Location =  To Sandia Crest - AND the Mail in Tijeras  
Distance =  94.09
Time =  7:48:27
Ave. Speed =  12.0
Max. Speed =  41.0
Monthly Dist. =    94.09
Yearly Dist. =   654.83

This ride was very difficult, but I only have myself to blame. The weather forecast was for a sunny day, with temps getting up into the low 70s, so I had a plan to ride up to the Sandia Crest, visit my friend Leverett on the way down, and then ride up to the other house in Tijeras, to get the mail. I managed to accomplish everything, but I paid a high price for my efforts. My butt is killing me.

Things started out smoothly enough. I left the house around 8:30 in the morning, wearing my leg warmers and a jacket, with all of the zippers wide open. I headed down Tramway, and then up through Tijeras Canyon, and just before the underpass to the freeway, a guy caught up to me and passed me. It must have taken most of his energy to do that, because he wasn't able pull away from me. Before we got to Tijeras, I passed him back, and I never saw him again. I continued through Cedar Crest, and then stopped at the bottom of the big climb to take a break.

After a few minutes I started the long 14 mile climb to the top, trying to take it easy. With about 4 miles to go, and somewhere above 9000 feet, I started to feel very weak and dizzy. I was forced to come to a stop, and take a few minutes to gather my wits about. (That's hard to do when you are witless.) At 10,000 feet, with 2 and a 1/2 miles to go, I became very cold, so I stopped again, and put on my full fingered gloves, and zipped up all of zippers on my jacket. I felt much better, and I pulled into the parking lot at the crest, and then walked up the snow to the viewpoint. There was a group of foreigners up there, having some kind of a religious ceremony. About a dozen people were milling around a woman who seemed to be the center of attention. A man had his hand on her forehead, and they were all chanting something in a language that I was not familiar with. It definitely wasn't spanish. I rested for a few minutes at the top, and took this picture, looking toward the south. The Monzano Mountains are in the distance. No matter how many times I go up to the crest, I never get tired of the view.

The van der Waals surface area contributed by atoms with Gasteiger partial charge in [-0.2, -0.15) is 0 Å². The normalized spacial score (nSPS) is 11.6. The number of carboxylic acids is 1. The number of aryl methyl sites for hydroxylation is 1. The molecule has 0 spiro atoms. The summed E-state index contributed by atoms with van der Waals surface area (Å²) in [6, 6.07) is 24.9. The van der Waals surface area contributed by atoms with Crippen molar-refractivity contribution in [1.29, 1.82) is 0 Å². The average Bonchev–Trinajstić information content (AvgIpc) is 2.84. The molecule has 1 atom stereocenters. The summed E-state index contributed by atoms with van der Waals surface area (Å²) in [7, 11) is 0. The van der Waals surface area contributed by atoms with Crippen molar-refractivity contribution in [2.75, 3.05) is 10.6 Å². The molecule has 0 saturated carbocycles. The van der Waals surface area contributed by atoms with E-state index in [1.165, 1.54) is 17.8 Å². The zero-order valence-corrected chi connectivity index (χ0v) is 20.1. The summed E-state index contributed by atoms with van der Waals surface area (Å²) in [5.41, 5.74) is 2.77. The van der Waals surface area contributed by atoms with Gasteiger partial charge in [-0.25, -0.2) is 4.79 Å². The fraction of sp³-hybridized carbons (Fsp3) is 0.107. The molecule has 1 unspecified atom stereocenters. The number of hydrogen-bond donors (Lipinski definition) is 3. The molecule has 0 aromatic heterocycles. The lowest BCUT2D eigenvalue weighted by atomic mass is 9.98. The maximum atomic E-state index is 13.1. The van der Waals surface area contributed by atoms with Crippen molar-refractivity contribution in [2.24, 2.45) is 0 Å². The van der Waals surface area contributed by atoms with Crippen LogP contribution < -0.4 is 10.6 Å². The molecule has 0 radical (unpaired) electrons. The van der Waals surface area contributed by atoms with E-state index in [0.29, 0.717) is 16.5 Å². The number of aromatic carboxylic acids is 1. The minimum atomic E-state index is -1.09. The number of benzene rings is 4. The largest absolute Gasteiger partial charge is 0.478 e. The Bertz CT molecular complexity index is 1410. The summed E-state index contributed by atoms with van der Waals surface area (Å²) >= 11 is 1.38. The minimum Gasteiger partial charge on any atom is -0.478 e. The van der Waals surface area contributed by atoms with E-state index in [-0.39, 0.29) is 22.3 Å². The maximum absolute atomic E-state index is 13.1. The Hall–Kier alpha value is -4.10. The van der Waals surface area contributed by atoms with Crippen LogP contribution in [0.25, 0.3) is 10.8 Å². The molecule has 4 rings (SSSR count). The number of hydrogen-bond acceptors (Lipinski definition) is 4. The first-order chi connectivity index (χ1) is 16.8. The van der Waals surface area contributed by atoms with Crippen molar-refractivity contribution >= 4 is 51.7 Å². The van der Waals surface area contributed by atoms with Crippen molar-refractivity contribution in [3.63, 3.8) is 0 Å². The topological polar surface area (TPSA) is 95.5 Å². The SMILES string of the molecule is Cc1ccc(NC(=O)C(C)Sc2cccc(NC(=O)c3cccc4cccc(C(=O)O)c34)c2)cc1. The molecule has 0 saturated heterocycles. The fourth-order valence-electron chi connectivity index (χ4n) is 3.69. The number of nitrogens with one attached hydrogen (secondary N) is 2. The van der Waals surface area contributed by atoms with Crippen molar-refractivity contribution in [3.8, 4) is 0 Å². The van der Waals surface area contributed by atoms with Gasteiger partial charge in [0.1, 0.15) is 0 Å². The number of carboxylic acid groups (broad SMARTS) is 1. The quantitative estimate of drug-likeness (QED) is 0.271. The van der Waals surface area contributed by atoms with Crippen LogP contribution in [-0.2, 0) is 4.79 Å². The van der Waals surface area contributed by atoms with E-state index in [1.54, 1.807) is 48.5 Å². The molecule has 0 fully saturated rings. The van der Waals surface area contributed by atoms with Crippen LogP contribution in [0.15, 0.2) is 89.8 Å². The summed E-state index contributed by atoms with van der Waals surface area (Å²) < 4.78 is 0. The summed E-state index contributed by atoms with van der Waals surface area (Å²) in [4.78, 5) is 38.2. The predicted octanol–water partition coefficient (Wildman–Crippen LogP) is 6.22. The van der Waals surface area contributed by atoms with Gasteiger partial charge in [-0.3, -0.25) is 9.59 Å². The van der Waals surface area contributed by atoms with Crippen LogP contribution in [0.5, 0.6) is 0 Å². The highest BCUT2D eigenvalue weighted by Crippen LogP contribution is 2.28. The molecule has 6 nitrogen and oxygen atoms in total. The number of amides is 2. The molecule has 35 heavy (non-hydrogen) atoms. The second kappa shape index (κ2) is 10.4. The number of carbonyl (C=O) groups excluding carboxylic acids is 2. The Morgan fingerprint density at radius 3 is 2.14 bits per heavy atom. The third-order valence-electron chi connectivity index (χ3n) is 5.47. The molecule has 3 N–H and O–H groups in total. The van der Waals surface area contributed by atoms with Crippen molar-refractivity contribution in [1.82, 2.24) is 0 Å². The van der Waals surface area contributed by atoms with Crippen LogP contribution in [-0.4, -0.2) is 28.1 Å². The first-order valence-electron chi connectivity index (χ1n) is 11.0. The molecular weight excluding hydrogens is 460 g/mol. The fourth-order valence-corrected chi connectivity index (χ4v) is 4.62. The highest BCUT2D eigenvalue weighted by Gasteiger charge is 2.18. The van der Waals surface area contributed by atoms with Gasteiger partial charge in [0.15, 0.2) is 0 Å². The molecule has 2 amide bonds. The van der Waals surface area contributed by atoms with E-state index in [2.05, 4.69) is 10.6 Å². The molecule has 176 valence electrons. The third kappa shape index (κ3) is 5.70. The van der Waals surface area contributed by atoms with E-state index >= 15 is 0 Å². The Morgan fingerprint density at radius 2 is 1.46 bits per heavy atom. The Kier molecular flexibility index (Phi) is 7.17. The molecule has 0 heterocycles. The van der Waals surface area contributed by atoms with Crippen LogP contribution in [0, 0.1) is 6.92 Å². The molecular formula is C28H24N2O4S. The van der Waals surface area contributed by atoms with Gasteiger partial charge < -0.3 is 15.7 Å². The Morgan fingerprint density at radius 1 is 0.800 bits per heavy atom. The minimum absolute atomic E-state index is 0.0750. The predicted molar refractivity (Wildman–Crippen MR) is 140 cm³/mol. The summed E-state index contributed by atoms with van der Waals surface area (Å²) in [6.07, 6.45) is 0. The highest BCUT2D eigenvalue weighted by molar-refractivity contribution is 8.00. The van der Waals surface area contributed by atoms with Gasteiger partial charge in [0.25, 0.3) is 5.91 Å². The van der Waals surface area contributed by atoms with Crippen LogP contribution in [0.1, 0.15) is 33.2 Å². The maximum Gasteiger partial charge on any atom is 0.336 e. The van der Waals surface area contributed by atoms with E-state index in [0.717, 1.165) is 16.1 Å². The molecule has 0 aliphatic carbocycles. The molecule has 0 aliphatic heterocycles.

I checked the thermometer at the gift shop, and it was 35 degrees up there. I put on my headband for the ride down, and then began the descent. A lot of places on the road were wet with melting snow, and if I didn't slow way down for them, I was treated to a painful spray of ice cold water. All I could think of was getting back down to a lower elevation, and back into the warm air. I hit the bottom, and then rode the extra 2 miles to go over to Leverett's house, and visit for a while. We sat in the sun for about 30 minutes, so I could warm up, and then I filled up on water, and continued my journey. I was still undecided if I was going to make the 10 mile climb up to get the mail or not, especially since my butt was already in pain. At least it was warm out, and I didn't need my full fingered gloves, or my jacket. When I got to Tijeras, I was feeling pretty good, and a quick look at the time indicated that I could get the mail, and still make it home before dark, so I decided to go for it. On the way up, a rider who was obviously very fresh, passed me by, and pulled away, quite a ways. I increased my efforts to try and keep him in view, and much to my surprise, I started to gain on him. I was starting to feel like I could catch him, when he turned around at Juan Tomas, and rode back down. What kind of rider rides half-way up a mountain?

I picked up the mail, put on jacket, and headed back down. I stopped at the bridge over the creek between the middle school and the community center for another short break, and to remove my jacket. I then headed back through Tijeras Canyon, which was made more difficult by some very strong winds. Then it was back up Tramway to the house, and time to get some much needed food into my system. What a relief.

The outline of my bicycle seat across my ass, will be a painful reminder of this ride, for the next few days.

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